The third and most important point for me is that we shouldn’t wait for certain individuals to ask certain questions. Instead the reasoning should be organizationally built in behind rules and regulations so everyone has the opportunity to understand. That to me would stem blind devotion. To use the example above, for years I went about engaging in an activity (washing cushion toppers separately) in a way that I now realize was based in blind devotion — I didn’t know why I was doing it but trusted that was the right way to do it.
This feels like blind faith to me because it is quite far removed from my personal experience — I have never sat on a cushion and thought “there’s been a female sitting on this cushion, that must be why I’m agitated.” I have no experience with which to base separating cushion toppers, and have not been given an explanation as to why I am doing that, yet continued to do so. I don’t think the organization should continue putting servers or students in that position. I think the organization needs to prioritize making the reasoning behind it’s decisions and practices clear.
In my mind, further embedding the “why” into the organization could look many different ways. Some starter thoughts are:
-While I was on staff we had regular meetings about all that needed to be done without ever discussing why. Maybe there could be two parts to staff meetings; one covering the what, one covering the why. That could then filter down to servers. When staff asks a server to complete a task, baked into the request could be an explanation.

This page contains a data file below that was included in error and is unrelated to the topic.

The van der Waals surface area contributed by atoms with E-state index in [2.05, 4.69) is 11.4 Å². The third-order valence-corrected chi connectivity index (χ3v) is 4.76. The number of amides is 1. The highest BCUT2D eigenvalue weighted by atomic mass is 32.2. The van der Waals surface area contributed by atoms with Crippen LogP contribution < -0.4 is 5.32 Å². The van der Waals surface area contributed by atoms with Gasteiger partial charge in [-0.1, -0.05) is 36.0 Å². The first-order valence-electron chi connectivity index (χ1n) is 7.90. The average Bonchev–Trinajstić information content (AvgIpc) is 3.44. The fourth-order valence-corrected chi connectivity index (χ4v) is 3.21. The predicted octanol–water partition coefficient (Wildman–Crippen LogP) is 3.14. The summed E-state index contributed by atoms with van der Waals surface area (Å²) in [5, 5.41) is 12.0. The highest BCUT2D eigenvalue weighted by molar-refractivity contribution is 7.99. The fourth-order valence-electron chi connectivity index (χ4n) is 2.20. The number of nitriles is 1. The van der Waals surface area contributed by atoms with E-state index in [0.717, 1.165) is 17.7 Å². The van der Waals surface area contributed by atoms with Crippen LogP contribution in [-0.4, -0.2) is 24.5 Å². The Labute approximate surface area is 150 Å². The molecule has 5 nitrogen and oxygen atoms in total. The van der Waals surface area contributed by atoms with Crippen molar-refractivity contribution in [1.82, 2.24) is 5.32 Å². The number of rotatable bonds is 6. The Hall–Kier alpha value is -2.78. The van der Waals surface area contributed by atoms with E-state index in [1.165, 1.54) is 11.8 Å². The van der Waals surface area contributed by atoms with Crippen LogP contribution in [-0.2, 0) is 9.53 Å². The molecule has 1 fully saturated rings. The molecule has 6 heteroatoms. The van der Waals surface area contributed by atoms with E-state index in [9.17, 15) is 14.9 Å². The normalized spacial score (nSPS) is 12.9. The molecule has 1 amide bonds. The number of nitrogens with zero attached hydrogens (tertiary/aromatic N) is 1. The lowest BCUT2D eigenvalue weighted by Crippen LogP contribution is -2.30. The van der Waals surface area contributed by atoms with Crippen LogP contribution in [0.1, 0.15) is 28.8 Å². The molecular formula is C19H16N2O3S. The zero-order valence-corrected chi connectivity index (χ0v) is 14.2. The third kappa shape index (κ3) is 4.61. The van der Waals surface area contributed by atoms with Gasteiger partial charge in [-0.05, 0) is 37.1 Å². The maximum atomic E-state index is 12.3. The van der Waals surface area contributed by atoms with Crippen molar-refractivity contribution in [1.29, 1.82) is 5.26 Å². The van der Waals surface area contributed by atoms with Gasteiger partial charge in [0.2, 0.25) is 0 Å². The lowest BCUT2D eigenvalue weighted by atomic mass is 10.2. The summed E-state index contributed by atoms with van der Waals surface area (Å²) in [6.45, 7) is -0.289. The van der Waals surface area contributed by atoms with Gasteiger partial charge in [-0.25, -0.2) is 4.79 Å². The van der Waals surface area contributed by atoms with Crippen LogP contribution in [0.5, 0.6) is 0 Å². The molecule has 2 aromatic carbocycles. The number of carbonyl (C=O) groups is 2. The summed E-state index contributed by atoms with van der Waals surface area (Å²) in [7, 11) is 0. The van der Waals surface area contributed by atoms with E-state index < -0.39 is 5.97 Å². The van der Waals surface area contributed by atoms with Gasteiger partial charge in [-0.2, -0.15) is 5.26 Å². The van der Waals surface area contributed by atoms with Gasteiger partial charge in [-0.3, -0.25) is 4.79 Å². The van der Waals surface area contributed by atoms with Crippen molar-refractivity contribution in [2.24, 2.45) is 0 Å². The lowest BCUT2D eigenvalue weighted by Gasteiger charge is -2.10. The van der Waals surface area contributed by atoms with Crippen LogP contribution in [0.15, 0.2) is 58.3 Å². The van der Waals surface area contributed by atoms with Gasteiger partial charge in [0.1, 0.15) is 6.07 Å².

-Anytime there is a sign posted with a rule or regulation, there can also be a brief explanation as to why that rule is there. So for example, there are many signs that exclaim “don’t point your feet at the dhamma seat”, the sign could include “because” and a one sentence explanation as to why that rule exists. I imagine a counter response to this would be that we don’t want to distract students, and putting explanations on signs would increase distractions. My response to that is that engaging in a matrix of rules and regulations without understanding them is ultimately more damaging than a momentary distraction of reading a longer sign.
-Maybe there can be documents with explanations of the regulations that exist and their reasonings for any curious meditator to consult. So for example, I know I am not supposed to meditate with others meditating in other traditions or styles. Yet, I have never been explained why. Maybe as I delved deeper into the tradition I could have received an email after my first long course (similar to how students receive an email with resources after a ten day course) explaining the suggestions/rules in existance and their reasoning.
I think there are many possible solutions of how to better include the why in this tradition and I am not necessarily wedded to any of the above proposals. Moreso, I’d love to dialogue about the importance of putting why at the center of what we do, and how we can best include the why in ways that feel good to all involved.